Research Finds Directors' Options were Favorably Timed
Post date: December 18, 2006

The HLS Program on Corporate Governance released a new study today called Lucky Directors, by Professor Lucian Bebchuk and co-authors Yaniv Grinsten and Urs Peyer suggesting that outside directors' options, and not only executives' options, have been favorably timed to an extent that cannot be explained by mere luck.

The timing of executives' options has recently received a great deal of media and academic attention, forcing dozens of executive departures and financial restatements. But the option grants awarded to outside directors have received little attention by comparison.

The new study finds that, out of all director grant events during 1996-2005, nine percent were "lucky grant events" - falling on days with a stock price equal to a monthly low. The study estimates that about 800 lucky grant events were timed opportunistically, and that about 460 firms and 1400 outside directors were associated with grant events involving such timing.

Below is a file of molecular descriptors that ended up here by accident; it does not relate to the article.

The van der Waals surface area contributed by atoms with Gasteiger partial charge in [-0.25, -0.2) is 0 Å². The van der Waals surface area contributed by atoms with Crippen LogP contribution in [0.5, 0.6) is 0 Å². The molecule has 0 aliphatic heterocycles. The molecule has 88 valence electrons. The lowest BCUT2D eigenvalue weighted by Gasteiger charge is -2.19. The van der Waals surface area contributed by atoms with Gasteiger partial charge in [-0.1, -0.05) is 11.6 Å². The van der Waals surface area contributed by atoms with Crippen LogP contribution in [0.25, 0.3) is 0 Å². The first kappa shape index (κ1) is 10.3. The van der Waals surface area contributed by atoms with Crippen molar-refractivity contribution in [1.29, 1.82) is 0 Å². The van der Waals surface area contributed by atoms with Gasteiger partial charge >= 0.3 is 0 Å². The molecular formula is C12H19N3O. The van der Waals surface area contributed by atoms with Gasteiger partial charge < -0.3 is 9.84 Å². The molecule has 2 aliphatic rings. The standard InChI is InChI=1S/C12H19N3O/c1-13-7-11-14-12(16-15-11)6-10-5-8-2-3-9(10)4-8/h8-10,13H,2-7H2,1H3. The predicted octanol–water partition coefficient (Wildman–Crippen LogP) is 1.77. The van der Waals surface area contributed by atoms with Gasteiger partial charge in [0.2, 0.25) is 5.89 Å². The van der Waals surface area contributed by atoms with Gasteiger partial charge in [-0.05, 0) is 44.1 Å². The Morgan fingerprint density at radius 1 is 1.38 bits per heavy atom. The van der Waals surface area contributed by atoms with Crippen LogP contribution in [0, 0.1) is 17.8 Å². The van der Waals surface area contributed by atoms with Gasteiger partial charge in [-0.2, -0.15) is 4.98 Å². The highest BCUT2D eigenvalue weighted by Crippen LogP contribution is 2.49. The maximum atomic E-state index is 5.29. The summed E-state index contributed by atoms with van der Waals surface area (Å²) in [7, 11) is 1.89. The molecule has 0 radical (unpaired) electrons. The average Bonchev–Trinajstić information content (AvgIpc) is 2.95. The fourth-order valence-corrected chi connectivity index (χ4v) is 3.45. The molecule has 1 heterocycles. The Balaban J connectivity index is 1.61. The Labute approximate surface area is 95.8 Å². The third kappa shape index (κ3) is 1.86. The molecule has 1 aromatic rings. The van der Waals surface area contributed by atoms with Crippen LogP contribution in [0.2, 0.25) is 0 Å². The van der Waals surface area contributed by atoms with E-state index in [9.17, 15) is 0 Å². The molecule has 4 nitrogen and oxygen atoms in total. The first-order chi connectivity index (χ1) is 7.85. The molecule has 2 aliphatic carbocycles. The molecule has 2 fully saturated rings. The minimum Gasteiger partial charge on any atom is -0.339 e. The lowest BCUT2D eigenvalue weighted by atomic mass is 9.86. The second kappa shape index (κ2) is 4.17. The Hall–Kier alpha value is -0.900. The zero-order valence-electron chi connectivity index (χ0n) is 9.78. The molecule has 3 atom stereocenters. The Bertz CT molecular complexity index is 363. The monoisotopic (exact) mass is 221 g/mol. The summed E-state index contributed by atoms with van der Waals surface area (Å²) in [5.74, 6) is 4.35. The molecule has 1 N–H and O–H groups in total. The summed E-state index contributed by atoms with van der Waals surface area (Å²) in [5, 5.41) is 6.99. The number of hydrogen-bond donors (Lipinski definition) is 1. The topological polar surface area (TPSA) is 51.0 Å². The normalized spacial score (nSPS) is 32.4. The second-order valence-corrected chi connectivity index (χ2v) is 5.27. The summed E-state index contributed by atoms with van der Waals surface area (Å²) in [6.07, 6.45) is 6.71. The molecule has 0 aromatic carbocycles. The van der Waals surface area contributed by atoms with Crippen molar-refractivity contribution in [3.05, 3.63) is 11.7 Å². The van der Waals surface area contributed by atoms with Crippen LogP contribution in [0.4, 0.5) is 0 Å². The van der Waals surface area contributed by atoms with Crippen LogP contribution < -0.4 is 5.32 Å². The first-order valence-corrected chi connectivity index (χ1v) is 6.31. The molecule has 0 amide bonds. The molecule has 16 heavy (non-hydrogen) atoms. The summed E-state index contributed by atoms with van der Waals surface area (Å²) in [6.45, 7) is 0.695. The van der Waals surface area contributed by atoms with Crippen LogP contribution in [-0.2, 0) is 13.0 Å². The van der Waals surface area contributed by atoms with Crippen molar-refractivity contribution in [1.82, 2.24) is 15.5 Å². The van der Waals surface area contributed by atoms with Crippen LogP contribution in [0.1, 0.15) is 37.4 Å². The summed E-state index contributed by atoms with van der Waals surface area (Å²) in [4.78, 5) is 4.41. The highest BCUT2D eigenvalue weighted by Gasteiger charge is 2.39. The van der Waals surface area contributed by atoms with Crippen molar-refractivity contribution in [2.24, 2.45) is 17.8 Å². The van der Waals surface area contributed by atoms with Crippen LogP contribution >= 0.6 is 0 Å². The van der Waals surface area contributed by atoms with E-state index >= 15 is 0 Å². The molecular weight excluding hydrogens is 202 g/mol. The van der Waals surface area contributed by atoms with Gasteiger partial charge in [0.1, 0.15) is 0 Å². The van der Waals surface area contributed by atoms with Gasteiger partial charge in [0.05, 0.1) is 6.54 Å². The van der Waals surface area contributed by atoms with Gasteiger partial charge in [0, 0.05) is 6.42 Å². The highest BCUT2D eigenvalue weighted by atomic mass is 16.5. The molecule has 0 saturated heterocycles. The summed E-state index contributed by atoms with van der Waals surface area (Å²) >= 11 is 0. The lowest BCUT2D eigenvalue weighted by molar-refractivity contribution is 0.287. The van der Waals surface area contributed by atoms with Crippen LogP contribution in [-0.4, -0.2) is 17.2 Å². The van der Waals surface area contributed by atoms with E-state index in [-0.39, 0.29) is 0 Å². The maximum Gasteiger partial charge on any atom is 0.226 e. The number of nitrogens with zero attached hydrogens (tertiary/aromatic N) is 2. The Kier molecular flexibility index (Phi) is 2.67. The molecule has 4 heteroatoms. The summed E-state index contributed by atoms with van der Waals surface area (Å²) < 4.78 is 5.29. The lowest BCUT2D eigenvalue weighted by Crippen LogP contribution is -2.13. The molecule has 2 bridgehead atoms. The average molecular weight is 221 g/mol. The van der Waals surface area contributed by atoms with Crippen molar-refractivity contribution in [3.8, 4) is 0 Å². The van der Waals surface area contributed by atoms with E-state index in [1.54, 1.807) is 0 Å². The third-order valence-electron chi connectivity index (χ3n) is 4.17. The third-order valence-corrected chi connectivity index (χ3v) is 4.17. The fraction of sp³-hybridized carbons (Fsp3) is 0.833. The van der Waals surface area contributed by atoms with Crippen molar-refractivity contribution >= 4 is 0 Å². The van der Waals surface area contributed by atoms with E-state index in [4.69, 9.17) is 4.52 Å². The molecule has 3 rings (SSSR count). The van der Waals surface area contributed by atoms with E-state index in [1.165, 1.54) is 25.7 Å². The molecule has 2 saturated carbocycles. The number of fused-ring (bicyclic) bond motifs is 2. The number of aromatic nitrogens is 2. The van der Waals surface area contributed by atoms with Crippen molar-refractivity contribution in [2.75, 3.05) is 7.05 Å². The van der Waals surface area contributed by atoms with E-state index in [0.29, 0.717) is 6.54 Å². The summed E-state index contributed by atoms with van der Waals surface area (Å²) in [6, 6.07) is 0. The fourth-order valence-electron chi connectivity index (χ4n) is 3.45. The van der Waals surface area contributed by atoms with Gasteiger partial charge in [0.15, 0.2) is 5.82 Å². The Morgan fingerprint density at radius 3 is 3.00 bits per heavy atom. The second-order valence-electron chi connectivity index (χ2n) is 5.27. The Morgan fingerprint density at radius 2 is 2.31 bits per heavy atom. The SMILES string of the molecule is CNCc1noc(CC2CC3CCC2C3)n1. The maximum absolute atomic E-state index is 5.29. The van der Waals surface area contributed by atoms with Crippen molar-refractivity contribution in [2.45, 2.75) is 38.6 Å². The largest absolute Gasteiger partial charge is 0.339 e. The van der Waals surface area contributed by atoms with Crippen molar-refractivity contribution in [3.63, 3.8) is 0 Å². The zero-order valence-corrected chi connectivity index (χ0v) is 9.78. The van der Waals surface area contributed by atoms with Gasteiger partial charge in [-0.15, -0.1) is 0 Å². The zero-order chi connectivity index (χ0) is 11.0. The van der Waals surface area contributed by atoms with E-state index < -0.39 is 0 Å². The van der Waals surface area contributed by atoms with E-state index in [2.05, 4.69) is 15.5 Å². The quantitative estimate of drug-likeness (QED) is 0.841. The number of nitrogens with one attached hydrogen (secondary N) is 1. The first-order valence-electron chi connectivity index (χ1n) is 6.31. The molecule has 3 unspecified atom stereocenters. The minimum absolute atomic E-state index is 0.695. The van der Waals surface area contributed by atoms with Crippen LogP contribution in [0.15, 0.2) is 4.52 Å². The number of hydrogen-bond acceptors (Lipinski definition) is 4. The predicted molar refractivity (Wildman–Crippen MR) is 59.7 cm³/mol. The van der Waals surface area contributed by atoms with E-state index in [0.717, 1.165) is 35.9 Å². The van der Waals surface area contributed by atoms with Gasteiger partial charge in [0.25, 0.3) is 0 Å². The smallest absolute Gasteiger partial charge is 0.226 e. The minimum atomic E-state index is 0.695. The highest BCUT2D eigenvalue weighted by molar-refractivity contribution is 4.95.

The study identifies a link between directors' and executives' luck. Director grants were more likely to be lucky when executives and especially the CEO also received a grant on the same date. Grants not coinciding with an award to executives were more likely to be lucky when the CEO got a lucky grant in the current or preceding year.

The study also shows that director grants were more likely to be lucky when the firm had more entrenching provisions protecting insiders from the risk of removal and when the board did not have a majority of independent directors.

"Our findings are relevant for understanding the scope and causes of option timing practices," said Bebchuk. "They are also relevant for identifying the conditions under which outside directors can perform best."

Last month the Program on Corporate Governance issued Lucky CEOs, a study by Bebchuk and his co-authors on the backdating of CEO option grants. Bebchuk's earlier work on executive pay includes his 2004 book (with Jesse Fried) Pay without Performance: The unfulfilled Promise of Executive Compensation.













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